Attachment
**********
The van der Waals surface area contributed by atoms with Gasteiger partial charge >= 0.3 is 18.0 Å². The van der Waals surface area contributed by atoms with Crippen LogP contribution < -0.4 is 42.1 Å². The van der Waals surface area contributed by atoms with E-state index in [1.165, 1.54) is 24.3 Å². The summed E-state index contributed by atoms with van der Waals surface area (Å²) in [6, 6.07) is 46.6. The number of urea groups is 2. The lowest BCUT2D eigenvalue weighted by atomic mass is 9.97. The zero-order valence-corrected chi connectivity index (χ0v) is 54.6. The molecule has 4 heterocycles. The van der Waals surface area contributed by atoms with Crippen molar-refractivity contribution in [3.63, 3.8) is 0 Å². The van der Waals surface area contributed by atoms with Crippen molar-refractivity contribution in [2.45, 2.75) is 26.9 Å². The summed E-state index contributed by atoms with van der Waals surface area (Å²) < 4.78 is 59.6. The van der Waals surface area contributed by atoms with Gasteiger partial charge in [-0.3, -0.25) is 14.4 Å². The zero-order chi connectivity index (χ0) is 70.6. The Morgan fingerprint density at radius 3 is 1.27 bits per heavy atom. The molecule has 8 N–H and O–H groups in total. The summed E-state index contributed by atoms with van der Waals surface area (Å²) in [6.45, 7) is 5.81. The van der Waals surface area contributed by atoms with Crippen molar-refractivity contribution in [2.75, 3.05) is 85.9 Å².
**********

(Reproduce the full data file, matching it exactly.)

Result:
The van der Waals surface area contributed by atoms with Gasteiger partial charge >= 0.3 is 18.0 Å². The van der Waals surface area contributed by atoms with Crippen LogP contribution < -0.4 is 42.1 Å². The van der Waals surface area contributed by atoms with E-state index in [1.165, 1.54) is 24.3 Å². The summed E-state index contributed by atoms with van der Waals surface area (Å²) in [6, 6.07) is 46.6. The number of urea groups is 2. The lowest BCUT2D eigenvalue weighted by atomic mass is 9.97. The zero-order valence-corrected chi connectivity index (χ0v) is 54.6. The molecule has 4 heterocycles. The van der Waals surface area contributed by atoms with Crippen molar-refractivity contribution in [3.63, 3.8) is 0 Å². The van der Waals surface area contributed by atoms with Crippen molar-refractivity contribution in [2.45, 2.75) is 26.9 Å². The summed E-state index contributed by atoms with van der Waals surface area (Å²) < 4.78 is 59.6. The van der Waals surface area contributed by atoms with Gasteiger partial charge in [-0.3, -0.25) is 14.4 Å². The zero-order chi connectivity index (χ0) is 70.6. The Morgan fingerprint density at radius 3 is 1.27 bits per heavy atom. The molecule has 8 N–H and O–H groups in total. The summed E-state index contributed by atoms with van der Waals surface area (Å²) in [6.45, 7) is 5.81. The van der Waals surface area contributed by atoms with Crippen molar-refractivity contribution in [2.75, 3.05) is 85.9 Å².